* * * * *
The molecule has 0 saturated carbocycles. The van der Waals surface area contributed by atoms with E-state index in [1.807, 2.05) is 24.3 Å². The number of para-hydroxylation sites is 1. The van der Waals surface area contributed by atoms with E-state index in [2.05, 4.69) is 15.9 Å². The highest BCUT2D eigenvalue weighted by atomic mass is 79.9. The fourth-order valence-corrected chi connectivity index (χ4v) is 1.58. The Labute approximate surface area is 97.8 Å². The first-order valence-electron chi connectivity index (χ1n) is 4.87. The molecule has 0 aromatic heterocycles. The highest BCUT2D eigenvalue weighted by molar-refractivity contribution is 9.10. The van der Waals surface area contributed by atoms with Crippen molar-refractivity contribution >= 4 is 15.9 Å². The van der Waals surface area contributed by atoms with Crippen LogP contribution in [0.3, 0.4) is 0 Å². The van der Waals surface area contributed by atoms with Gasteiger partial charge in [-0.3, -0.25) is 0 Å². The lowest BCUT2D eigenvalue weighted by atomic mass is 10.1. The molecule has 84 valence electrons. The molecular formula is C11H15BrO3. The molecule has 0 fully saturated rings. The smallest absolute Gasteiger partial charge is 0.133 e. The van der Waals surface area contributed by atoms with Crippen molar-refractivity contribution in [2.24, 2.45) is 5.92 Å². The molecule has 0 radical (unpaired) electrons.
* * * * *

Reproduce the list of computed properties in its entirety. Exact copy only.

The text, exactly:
The molecule has 0 saturated carbocycles. The van der Waals surface area contributed by atoms with E-state index in [1.807, 2.05) is 24.3 Å². The number of para-hydroxylation sites is 1. The van der Waals surface area contributed by atoms with E-state index in [2.05, 4.69) is 15.9 Å². The highest BCUT2D eigenvalue weighted by atomic mass is 79.9. The fourth-order valence-corrected chi connectivity index (χ4v) is 1.58. The Labute approximate surface area is 97.8 Å². The first-order valence-electron chi connectivity index (χ1n) is 4.87. The molecule has 0 aromatic heterocycles. The highest BCUT2D eigenvalue weighted by molar-refractivity contribution is 9.10. The van der Waals surface area contributed by atoms with Crippen molar-refractivity contribution >= 4 is 15.9 Å². The van der Waals surface area contributed by atoms with Crippen LogP contribution in [0.3, 0.4) is 0 Å². The van der Waals surface area contributed by atoms with Gasteiger partial charge in [-0.3, -0.25) is 0 Å². The lowest BCUT2D eigenvalue weighted by atomic mass is 10.1. The molecule has 84 valence electrons. The molecular formula is C11H15BrO3. The molecule has 0 fully saturated rings. The smallest absolute Gasteiger partial charge is 0.133 e. The van der Waals surface area contributed by atoms with Crippen molar-refractivity contribution in [2.24, 2.45) is 5.92 Å². The molecule has 0 radical (unpaired) electrons.